All sales professionals have dealt with sales objections. It’s just part of the territory, whether you’re dealing with a new aged lead, cold calling leads, or in a call nurturing phase. The sales tips that will help you best navigate typical insurance sales objections aren’t new, but they bear repeating.
Leaving Money on the Table
First, let’s answer a sales objection to sales objections: why should you care about persevering in the face of sales objections? One could argue that it might be best to drop a lead that seems hesitant in hopes of finding a more saleable prospect. There’s one problem with that.
Dropping a lead too soon, because of a winnable sales objection, for instance, leaves money on the table. Whether a salesperson accepts a customer’s objection at face value or continues to plow ahead with a pitch, refusing to hear out the customer, both mean you could lose a sale that’s completely closeable. That’s something you should care about.
Types of Objections
We’ve all heard sales objections before. Sometimes they surprise us, but sometimes we expect them. Here are five common ones you should know and expect. Be prepared to answer objections like these in your sales conversations and you can expect to do much better in your business.
The Knowledge Gap: “Maybe I don’t need insurance after all.”
There was a reason this prospect asked for a quote. Why was that? And what’s seemed to spook them at this point in the sales process?
The Fair Point: “That’s more than someone else quoted me.”
Never forget that customers can voice objections that are entirely warranted and relevant to the discussion. Don’t discount these customers. The right probing and responses can still win you the sale.
The Poker Face: “Meh, I don’t buy it.”
Not all customers are upfront during the sales conversation. They could have a hidden preference for another service provider and are looking to eliminate your offerings without disclosing their agenda.
The Misconstrued Perception: “Isn’t insurance just a scam?”
It’s true there are exceptions to every policy, but all insurance policies offer concrete protections. This customer wants to go over the fine print with a fine-toothed comb. Let them.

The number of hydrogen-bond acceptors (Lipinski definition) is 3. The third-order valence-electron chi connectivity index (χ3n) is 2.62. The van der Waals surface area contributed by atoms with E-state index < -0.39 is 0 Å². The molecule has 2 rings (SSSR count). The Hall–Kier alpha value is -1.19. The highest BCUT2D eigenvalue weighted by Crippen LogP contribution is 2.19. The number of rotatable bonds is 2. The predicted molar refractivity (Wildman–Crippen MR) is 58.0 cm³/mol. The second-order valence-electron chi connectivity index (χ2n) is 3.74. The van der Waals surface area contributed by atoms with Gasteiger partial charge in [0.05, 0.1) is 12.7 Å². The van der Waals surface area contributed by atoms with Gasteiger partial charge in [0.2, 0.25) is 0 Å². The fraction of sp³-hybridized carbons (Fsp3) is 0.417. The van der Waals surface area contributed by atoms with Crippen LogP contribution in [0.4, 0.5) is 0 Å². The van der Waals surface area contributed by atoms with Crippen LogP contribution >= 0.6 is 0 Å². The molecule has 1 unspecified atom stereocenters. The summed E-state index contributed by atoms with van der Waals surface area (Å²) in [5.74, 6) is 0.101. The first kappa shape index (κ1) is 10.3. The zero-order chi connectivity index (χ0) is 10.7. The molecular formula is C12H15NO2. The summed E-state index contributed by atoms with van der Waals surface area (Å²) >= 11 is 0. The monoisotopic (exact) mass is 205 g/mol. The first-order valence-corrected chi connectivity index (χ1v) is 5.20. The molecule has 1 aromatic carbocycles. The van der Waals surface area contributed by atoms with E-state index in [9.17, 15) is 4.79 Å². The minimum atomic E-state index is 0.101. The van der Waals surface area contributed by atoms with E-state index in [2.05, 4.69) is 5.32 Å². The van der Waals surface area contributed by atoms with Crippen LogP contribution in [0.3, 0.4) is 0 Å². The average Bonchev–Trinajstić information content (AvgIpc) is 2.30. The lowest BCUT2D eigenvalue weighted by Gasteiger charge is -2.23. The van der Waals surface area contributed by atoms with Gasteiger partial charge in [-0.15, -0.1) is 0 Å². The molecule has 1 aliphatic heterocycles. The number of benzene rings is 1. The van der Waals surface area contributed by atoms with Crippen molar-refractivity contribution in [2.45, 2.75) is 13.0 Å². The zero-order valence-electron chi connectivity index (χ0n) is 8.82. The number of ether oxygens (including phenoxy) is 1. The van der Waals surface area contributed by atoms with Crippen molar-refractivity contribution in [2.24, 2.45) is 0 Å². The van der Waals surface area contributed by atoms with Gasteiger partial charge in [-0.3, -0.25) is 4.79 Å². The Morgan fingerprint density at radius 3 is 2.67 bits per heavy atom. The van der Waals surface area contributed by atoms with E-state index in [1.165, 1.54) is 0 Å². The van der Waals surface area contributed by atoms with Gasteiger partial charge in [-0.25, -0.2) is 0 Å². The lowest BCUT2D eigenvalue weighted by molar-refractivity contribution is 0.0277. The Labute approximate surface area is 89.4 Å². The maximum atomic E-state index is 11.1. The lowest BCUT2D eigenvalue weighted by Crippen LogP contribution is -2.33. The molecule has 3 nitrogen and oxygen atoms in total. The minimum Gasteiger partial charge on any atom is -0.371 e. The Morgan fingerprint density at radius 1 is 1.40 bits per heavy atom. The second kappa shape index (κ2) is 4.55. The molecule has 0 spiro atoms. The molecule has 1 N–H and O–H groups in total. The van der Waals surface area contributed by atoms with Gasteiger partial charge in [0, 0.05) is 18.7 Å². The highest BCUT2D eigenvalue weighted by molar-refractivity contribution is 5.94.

The Mismatched Needs: “I don’t need that policy yet.”
It’s an opportunity to backtrack a few steps. Did you make assumptions that sent you down the wrong path for this customer’s needs? What do they need right now and where did things go off track?
How to Deal With Objections
There’s more than one way to win a sale and there’s more than one way to save a sale, when objections are raised. And fair warning: objections will be raised. Here are five ways to handle them with ease and maintain your composure.
An objection isn’t a no, so don’t take it as a door slamming in your face. If a customer takes the time to detail a reason they’re not sold, they’re giving you a gift — the opportunity to answer their objection and continue the sales conversation. Be thankful for that.
And let the customer know you appreciate their voiced objection. It can diffuse anger, deflate intentions of ending the sales call or meeting, and give you an opportunity to continue the conversation.
We’ve all heard “no” at some point, we’ve all been disappointed with our options, we’ve all had the experience of finding out a solution costs more than we were hoping for. You’ve been in your prospect’s position, in other words.
Let them know that you get it. It will do a world of good for building rapport. Then use the consideration your understanding buys you to lead the customer to a best-case solution that takes their objections into account as best as possible. No one likes to be mistaken, but many people will yield to a less than favorable solution if they feel they’ve been given a fair shake.
Use the Socratic Method
Often a sales objection isn’t an end to itself — it’s the beginning of unraveling what’s hidden. Open-ended questions can force an objecting prospect to explain why they object. The assumptions that led the prospect to make their objection could be the issue. They may have misunderstood a part of the coverage or the features or benefits included. Finding that out saves you and them a lot of time and leaves open the opportunity for a successful sale — if the objections can be answered to the customer’s satisfaction.
Some customers object because the value of your product or service just isn’t clear to them. You may find that out by asking open-ended questions — but don’t stop there. Give them concrete examples. Identify pain points for the customer and answer them with vivid examples — of time wasted, money wasted, peace of mind versus undue stress, and so on.
Some objections will be an opportunity for you to offer proof for your claims — whether it’s for the superiority of your service or your products. There’s more than one way to go about this, so tailor your response to your prospect. You could go with hard facts. Show your lead data points that prove what you offer saves time, money, or hassle. However, other customers want to hear testimonials from people just like them. These customers can be won over with social-proof stories, via review sites, your own website or marketing materials, or on social media. Start collecting and documenting success stories that you can use with these sales objections.
No matter what sales objection your customers throw at you, there are solutions that can usually continue the sales conversation, and sometimes win the sale. Tailor your responses to your customers, answering their specific questions and probing their thoughts for additional info. Prepare your responses and proof for typical objections ahead of time, to save time and remain in control of the sales conversation. Master how to handle these sales objections, and you can look forward to a period of growth for your business.
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